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Environment Minister Sussan Ley (left) has rejected an application for an emergency preservation declaration on the “Gympie Pyramid” made by campaigners like Wit-Boooka, with her department saying the Minister is not satisfied the area is a “significant aboriginal area” under the cultural heritage protection act.
Environment Minister Sussan Ley (left) has rejected an application for an emergency preservation declaration on the “Gympie Pyramid” made by campaigners like Wit-Boooka, with her department saying the Minister is not satisfied the area is a “significant aboriginal area” under the cultural heritage protection act.

Ley rules on request to save ‘Gympie Pyramid’

The campaign to save the "Gympie Pyramid" from the $1 billion bypass has been dealt a blow with Federal Environment Minister Sussan ley rejecting an application for emergency protection of the site.

A spokeswoman for the Department of Agriculture, Water and Environment said Ms Ley decided against making the declaration as she was not satisfied the area was a "significant Aboriginal area" for the purposes of the Aboriginal and Torres Strait Islander Heritage Protection Act.

Campaigners for the preservation of the site, also called Djaki Kundu, applied to Ms Ley's office for the declaration in January after failing to secure an injunction to halt the work last November in Brisbane's Supreme Court.

The site has been at the centre of an ongoing dispute between protesters, the Greens the State Government over claims it has significant Indigenous cultural heritage.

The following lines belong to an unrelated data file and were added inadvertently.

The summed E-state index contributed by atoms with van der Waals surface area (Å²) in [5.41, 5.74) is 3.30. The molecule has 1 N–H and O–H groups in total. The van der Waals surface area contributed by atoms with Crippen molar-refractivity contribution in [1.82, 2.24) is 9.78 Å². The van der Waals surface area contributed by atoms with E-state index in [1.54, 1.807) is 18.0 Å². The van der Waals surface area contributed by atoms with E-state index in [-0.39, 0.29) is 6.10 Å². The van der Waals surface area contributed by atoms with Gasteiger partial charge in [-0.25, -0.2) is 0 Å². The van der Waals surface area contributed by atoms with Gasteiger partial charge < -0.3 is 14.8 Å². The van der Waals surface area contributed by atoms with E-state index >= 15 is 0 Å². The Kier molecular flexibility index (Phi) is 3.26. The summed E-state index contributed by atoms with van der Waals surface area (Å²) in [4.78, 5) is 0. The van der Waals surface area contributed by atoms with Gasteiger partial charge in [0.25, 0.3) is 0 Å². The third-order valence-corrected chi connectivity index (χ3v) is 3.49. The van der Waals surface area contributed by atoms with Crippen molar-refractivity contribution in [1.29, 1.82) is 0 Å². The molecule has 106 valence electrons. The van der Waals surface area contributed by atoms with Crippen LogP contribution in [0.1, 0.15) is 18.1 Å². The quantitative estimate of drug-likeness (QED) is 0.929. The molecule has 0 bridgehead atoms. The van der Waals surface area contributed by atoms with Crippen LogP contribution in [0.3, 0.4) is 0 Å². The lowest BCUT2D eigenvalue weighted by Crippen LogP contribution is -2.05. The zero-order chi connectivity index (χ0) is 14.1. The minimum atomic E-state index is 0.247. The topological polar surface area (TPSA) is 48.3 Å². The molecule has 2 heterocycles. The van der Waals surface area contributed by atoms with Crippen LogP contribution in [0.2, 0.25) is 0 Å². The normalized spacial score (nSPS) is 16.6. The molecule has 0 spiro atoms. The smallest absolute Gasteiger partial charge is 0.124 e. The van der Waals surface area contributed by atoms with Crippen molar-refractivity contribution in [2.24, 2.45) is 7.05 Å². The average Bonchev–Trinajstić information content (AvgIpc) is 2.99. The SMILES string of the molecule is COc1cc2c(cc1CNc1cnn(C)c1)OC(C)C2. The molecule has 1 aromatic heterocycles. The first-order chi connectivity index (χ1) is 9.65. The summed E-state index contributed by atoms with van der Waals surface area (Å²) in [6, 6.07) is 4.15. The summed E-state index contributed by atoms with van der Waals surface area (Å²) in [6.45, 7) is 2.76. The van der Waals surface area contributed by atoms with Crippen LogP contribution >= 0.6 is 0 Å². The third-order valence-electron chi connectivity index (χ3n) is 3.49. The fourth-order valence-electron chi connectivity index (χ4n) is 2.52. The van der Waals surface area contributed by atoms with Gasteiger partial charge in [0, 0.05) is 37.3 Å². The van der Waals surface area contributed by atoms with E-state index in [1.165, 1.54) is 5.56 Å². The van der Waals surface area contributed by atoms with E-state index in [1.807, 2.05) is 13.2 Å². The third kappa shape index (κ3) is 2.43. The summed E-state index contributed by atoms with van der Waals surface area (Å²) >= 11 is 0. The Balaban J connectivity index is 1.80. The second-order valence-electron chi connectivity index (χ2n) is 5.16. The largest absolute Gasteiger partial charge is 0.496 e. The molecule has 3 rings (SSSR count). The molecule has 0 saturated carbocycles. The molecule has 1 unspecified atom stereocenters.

The "pyramid" will now be assessed under another section of the act to determine if it should be afforded protection.

Greens Senator Larissa Waters (second from right) is among those calling for the site to be preserved from destruction. Photo: Kristen Camp
Greens Senator Larissa Waters (second from right) is among those calling for the site to be preserved from destruction. Photo: Kristen Camp

The spokesman said Ms Ley had nominated someone to compile a report on the site located between the Gympie Connection and Rocky Ridge roads "as she is required by law to do before making a decision under section 10".

"The reporter has commenced consulting relevant stakeholders and will report to Minister Ley on a range of matters including significance of the area to Aboriginal people and threats to the area."

The State Government and Transport Minister Mark Bailey have said multiple investigations over the past four decades have failed to turn up any tangible evidence to support claims of cultural heritage.

The State Government says the majority of the site will remain untouched by the Bypass despite no tangible evidence of significant cultural heritage being found over four decades of investigation.
The State Government says the majority of the site will remain untouched by the Bypass despite no tangible evidence of significant cultural heritage being found over four decades of investigation.

A TMR spokesman said last week one part claimed to be under threat from the bypass, a bora ring, "was not found during previous cultural heritage investigations with the Kabi Kabi First Nations and appeared as recently as October 2020".

However TMR has changed the original plans for the Bypass to now avoid the majority of the site, which is fenced off and left untouched.

Those fighting for the site's preservation want the route to be moved even further.

Last month proposed construction of a Go-Kart track at Bathurst's Mount Panorama was halted following declarations under the ATSIHP Act by the Federal Government.

Originally published as Ley rules on request to save 'Gympie Pyramid'



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